WASHINGTON (CN) - Chiquita Brands International admits it paid off FARC terrorists to buy protection for its banana plantations in Colombia, thereby aiding and abetting the FARC guerrillas who murdered geologist Frank Pescatore Jr. just after Christmas 1996, Pescatore's family claims in Federal Court.
In response to several shareholder derivative lawsuits, Chiquita appointed a Special Litigation Committee, which found that the company had paid the FARC "from $100,000 to $200,000 per year," diverting as much as 10% of the annual gross revenue from Chiquita's Banadex subsidiary to the guerrillas, according to the complaint.
The family claims that to try to extract ransom for Pescatore, who had already been killed, a FARC eviscerated his corpse, filled it with formaldehyde and lime and had it made up and photographed sitting on a cot "holding a current daily newspaper in its hands as proof of life." When the family refused to ransom him, the FARC dumped his long-dead body in the jungle.
They claim the FARC commander in charge of the kidnapping and murder was Ricardo Palmera Pineda, who was arrested in Ecuador in 2004, extradited to the United States, and in January 2008 was sentenced to 60 years in prison.
"In March 2007 the Department of Justice and Chiquita submitted a joint factual proffer in which Chiquita admitted that it had knowingly provided financial support to FARC during the period the preceded that kidnapping and murder of Frank Thomas Pescatore Jr.," the family says. "(T)he factual proffer stated that Chiquita has willfully provided funding to FARC 'from in or about 1989 through in or about 1997, when the FARC ... controlled areas where defendant Chiquita had its banana-producing operations.'"
The complaint continues: "On Feb. 25, 2009, Chiquita completed a Special Litigation Committee ('SLC') report to address several shareholder derivative suits that were filed after Chiquita's admissions to the Department of Justice. The SLC report documented Chiquita's decision to place its own business interests above the safety of others in Colombia and the manner it used its wholly owned subsidiary, Bandax, (sic) to make illicit payments to FARC with the direct knowledge and authorization of Chiquita's officers in Colombia and at its Cincinnati, Ohio headquarters.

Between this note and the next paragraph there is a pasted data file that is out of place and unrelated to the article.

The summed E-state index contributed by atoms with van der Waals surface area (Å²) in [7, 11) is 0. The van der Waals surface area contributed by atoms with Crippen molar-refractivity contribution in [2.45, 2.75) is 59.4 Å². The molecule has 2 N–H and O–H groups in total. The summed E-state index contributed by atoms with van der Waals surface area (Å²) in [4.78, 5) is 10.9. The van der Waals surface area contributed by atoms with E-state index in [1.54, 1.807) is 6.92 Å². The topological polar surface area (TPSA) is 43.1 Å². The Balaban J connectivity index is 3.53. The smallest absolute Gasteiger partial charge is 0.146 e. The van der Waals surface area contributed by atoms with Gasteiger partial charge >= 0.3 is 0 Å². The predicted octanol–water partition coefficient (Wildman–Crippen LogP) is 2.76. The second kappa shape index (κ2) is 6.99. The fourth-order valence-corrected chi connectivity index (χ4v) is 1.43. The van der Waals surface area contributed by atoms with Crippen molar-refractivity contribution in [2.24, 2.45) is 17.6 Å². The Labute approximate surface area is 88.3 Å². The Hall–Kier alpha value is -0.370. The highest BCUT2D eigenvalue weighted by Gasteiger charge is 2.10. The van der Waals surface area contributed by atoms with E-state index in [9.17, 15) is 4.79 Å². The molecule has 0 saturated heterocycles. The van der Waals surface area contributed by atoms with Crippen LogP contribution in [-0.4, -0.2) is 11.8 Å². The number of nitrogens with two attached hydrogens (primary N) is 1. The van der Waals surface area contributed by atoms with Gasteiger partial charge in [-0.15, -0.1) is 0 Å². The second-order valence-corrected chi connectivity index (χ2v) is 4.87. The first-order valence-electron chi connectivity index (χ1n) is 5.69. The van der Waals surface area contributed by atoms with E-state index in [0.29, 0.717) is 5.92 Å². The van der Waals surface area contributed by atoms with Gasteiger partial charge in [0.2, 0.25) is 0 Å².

"The SLC estimated that Chiquita paid FARC through its Bandax subsidiary amounts that 'ranged from $100,000 to $200,000 per year,' even though, as the SLC report noted, 'Chiquita personal (sic) based in Central America and Colombia were well aware of the guerrilla groups' violent acts.' Over time, the payments to FARC became fixed as a percentage of Banadex's (sic) gross revenues with as much as 10 percent being diverted to FARC.
"Moreover, Chiquita's SLC report documented several instances where Chiquita or its Banadex subsidiary permitted Chiquita's transportation network to be used to ship arms and ammunition to Colombia guerrilla groups ...
"Chiquita's efforts at concealing its payments to Colombian terrorist organizations were so successful that Chiquita's CEO, Fernando Aguirre, boasted to a CBS reporter on May 11, 2008, 'if we hadn't gone to the Justice Department, we probably would not be here talking about this whole issue. No one would know about this.'
"Consequently, as a result of Chiquita's fraudulent concealment, plaintiffs, even through reasonable due diligence, were unable to learn of the defendants' wrongful activities until after Chiquita's admissions to the Department of Justice in March 2007."
The Pescatores demand punitive damages for aiding and abetting terrorism, wrongful death, and other charges. They are represented by Nathaniel Tarnor.
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